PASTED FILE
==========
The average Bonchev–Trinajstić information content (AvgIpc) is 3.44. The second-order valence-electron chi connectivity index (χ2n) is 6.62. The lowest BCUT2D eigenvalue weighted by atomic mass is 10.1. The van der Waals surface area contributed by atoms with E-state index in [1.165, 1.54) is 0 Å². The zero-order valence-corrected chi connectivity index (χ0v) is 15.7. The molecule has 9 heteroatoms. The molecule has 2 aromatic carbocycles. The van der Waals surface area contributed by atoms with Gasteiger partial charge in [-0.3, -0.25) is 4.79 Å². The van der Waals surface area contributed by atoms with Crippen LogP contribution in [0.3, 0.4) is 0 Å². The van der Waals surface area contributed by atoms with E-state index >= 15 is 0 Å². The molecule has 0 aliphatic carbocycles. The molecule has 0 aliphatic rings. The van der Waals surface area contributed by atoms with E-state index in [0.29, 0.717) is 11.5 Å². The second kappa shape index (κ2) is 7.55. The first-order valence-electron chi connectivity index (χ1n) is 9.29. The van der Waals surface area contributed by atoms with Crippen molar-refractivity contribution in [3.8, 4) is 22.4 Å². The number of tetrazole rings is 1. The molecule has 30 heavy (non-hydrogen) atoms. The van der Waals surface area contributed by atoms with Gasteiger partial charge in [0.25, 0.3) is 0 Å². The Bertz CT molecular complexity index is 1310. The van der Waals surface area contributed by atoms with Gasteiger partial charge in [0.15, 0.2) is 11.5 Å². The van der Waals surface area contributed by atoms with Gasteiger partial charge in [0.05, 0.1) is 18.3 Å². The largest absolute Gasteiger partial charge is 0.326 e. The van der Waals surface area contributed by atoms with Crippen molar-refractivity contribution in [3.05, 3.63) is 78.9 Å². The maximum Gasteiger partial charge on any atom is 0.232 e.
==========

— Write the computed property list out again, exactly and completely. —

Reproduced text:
The average Bonchev–Trinajstić information content (AvgIpc) is 3.44. The second-order valence-electron chi connectivity index (χ2n) is 6.62. The lowest BCUT2D eigenvalue weighted by atomic mass is 10.1. The van der Waals surface area contributed by atoms with E-state index in [1.165, 1.54) is 0 Å². The zero-order valence-corrected chi connectivity index (χ0v) is 15.7. The molecule has 9 heteroatoms. The molecule has 2 aromatic carbocycles. The van der Waals surface area contributed by atoms with Gasteiger partial charge in [-0.3, -0.25) is 4.79 Å². The van der Waals surface area contributed by atoms with Crippen LogP contribution in [0.3, 0.4) is 0 Å². The van der Waals surface area contributed by atoms with E-state index >= 15 is 0 Å². The molecule has 0 aliphatic carbocycles. The molecule has 0 aliphatic rings. The van der Waals surface area contributed by atoms with E-state index in [0.29, 0.717) is 11.5 Å². The second kappa shape index (κ2) is 7.55. The first-order valence-electron chi connectivity index (χ1n) is 9.29. The van der Waals surface area contributed by atoms with Crippen molar-refractivity contribution in [3.8, 4) is 22.4 Å². The number of tetrazole rings is 1. The molecule has 30 heavy (non-hydrogen) atoms. The van der Waals surface area contributed by atoms with Gasteiger partial charge in [0.25, 0.3) is 0 Å². The Bertz CT molecular complexity index is 1310. The van der Waals surface area contributed by atoms with Gasteiger partial charge in [0.15, 0.2) is 11.5 Å². The van der Waals surface area contributed by atoms with Gasteiger partial charge in [0.05, 0.1) is 18.3 Å². The largest absolute Gasteiger partial charge is 0.326 e. The van der Waals surface area contributed by atoms with Crippen molar-refractivity contribution in [3.05, 3.63) is 78.9 Å². The maximum Gasteiger partial charge on any atom is 0.232 e.